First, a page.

• Lawrence v. Texas in 2003 decriminalized same-gender sexual behavior by adults in private. Justice Scalia's minority report in that case may have predicted future trends correctly: He wrote that the majority ruling:

    "... leaves on shaky, pretty shaky grounds, state laws limiting marriage to opposite-sex couples."

    If the principle is established that a state law cannot be based on moral disapproval as it was in Lawrence v. Texas, then laws to prohibit same-sex marriages are unconstitutional. Same-sex marriage would seem to be inevitable across the entire country.

  • As noted previously, if the tradition over the last two decades is maintained, then the next Justice to be appointed to the U.S. Supreme Court will be more conservative than the Justice they are replacing. That might preserve marriage inequality for a while longer. But if the next Justice turns out to be more liberal, then marriage equality for all states may well be a shoo in by 2018. This is the target set by the Human Rights Campaign for SSMs in every state. We can expect one horrendous series of battles over any future appointees to the Supreme Court.

We expect one or more lawsuits to be launched by same-sex couple(s) seeking to marry in a state that does not currently allow SSM. If it works its way up to the U.S. Supreme Court and is accepted for review, it would have a good chance of being decided in favor of marriage equality because the arguments incorporated into the 2013 DOMA ruling would also be excellent arguments in favor of permitting SSM. This future Supreme Court ruling may well be so broad that it would cover all of the states in the U.S. and the District of Columbia as in the famous Lawrence v. Virginia case in 1967.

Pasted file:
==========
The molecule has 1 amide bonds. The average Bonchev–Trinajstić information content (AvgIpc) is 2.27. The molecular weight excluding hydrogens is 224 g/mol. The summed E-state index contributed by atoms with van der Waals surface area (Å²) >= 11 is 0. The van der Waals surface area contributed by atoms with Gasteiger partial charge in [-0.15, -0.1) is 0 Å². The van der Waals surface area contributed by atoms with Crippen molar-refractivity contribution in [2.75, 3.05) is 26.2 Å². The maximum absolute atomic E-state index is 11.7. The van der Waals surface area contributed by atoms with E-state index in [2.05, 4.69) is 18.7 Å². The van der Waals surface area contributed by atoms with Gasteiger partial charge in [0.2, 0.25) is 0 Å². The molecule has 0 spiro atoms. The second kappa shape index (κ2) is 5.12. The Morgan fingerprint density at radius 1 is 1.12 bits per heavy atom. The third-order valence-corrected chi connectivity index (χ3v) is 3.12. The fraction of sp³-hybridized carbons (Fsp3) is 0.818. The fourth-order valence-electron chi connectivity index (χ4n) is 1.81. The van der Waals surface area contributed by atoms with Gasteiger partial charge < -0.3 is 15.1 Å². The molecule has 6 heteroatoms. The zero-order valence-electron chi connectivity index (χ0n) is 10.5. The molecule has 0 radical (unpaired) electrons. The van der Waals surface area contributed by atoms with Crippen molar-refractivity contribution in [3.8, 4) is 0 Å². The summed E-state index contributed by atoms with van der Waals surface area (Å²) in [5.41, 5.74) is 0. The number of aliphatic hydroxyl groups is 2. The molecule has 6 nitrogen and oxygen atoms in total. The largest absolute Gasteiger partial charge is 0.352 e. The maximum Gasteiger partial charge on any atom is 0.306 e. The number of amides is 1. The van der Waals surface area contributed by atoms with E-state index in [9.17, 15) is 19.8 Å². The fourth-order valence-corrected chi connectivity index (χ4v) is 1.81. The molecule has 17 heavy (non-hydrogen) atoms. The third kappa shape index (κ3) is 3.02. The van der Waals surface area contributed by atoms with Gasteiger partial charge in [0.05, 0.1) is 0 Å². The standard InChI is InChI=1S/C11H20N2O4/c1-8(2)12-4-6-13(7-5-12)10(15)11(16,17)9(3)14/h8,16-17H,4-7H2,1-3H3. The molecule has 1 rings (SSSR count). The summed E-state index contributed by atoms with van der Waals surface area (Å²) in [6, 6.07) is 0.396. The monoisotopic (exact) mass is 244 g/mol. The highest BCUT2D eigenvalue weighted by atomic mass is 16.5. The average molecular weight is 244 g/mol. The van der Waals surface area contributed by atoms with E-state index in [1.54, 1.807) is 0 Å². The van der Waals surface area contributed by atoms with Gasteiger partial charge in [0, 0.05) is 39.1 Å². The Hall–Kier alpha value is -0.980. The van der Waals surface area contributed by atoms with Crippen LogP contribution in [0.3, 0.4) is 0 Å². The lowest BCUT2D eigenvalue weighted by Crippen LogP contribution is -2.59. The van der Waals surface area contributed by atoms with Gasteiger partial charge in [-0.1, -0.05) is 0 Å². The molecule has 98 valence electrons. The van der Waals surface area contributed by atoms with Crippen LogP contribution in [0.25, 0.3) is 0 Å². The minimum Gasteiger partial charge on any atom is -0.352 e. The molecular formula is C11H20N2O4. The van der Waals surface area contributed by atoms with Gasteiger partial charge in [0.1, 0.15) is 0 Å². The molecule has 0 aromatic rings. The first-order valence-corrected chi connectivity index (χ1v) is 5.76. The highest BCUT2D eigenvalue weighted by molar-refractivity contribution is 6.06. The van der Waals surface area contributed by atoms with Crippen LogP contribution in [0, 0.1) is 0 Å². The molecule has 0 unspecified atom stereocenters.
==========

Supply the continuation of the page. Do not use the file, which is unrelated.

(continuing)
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Congressional action:

  • Senator Diane Feinstein (D) and Rep. Jerrold Nadler (D) promote the Respect for Marriage Act, a bill that would repeal the entire Defense of Marriage Act. This bill was introduced by Nadler in 2009, but has never been voted upon. It currently has 162 cosponsors in the Senate and 42 in the Senate. Even if all of the Democrats in the House supported the bill, it probably would not be voted upon. The bill appears to be dead.

  • Rep. Tim Huelskamp (R) has re-introduced a Federal Marriage Amendment which would write discrimination into the U.S. Constitution by defining marriage as a voluntary union of one woman and one man. Similar bills during 2004, 2006, and 2008 in the House either did not come up for a vote or failed to receive a two-thirds majority required in constitutional amendments. Even if it had been passed, it would be very unlikely to have been passed in a sufficient number of states to change the Constitution. This time, House Speaker John Boehner and Majority Leader Eric Cantor are not listed as cosponsors. Other leading Republicans have also not backed the bill. The bill appears to be dead or dying.

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Impact on same-sex couples and on lawsuits by the repeal of DOMA's Section 3 are covered in the next essay.

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Reference used:

The following information source was used to prepare and update the above essay. The hyperlink is not necessarily still active today.

  1. Ryan Beckwith et al., "Congress is unlikely to act on gay marriage soon," CDN Spundge, 2013-JUL-02, at:

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Site navigation:

Home > Religious info. > Basic > Marriage > SSM > SSM menu > DOMA > Unconstitutional > Windsor v. U.S. > here

Home > "Hot" topics > Homosexuality > SSM > SSM menu > DOMA > Unconstitutional > Windsor v. U.S. > here

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Copyright © 2013 by Ontario Consultants on Religious Tolerance
Originally posted: 2013-JUN-29
Latest update: 2013-AUG-02
Compiler: B.A. Robinson